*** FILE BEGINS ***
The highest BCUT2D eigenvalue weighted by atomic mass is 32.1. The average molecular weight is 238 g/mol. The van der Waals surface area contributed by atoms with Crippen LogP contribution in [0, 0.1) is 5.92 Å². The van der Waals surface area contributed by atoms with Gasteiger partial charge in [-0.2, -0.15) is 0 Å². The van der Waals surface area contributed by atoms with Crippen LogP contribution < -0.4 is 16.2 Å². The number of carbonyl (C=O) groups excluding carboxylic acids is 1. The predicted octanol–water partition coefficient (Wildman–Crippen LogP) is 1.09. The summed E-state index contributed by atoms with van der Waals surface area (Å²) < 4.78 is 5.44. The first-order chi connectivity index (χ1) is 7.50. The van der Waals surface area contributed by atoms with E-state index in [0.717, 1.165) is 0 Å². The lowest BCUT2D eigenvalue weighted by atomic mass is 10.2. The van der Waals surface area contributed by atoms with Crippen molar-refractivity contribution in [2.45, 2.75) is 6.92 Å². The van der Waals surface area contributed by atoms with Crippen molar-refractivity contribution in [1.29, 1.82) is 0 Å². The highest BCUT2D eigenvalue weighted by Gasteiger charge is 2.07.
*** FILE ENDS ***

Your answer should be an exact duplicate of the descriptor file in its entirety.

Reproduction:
The highest BCUT2D eigenvalue weighted by atomic mass is 32.1. The average molecular weight is 238 g/mol. The van der Waals surface area contributed by atoms with Crippen LogP contribution in [0, 0.1) is 5.92 Å². The van der Waals surface area contributed by atoms with Gasteiger partial charge in [-0.2, -0.15) is 0 Å². The van der Waals surface area contributed by atoms with Crippen LogP contribution < -0.4 is 16.2 Å². The number of carbonyl (C=O) groups excluding carboxylic acids is 1. The predicted octanol–water partition coefficient (Wildman–Crippen LogP) is 1.09. The summed E-state index contributed by atoms with van der Waals surface area (Å²) < 4.78 is 5.44. The first-order chi connectivity index (χ1) is 7.50. The van der Waals surface area contributed by atoms with E-state index in [0.717, 1.165) is 0 Å². The lowest BCUT2D eigenvalue weighted by atomic mass is 10.2. The van der Waals surface area contributed by atoms with Crippen molar-refractivity contribution in [2.45, 2.75) is 6.92 Å². The van der Waals surface area contributed by atoms with Crippen molar-refractivity contribution in [1.29, 1.82) is 0 Å². The highest BCUT2D eigenvalue weighted by Gasteiger charge is 2.07.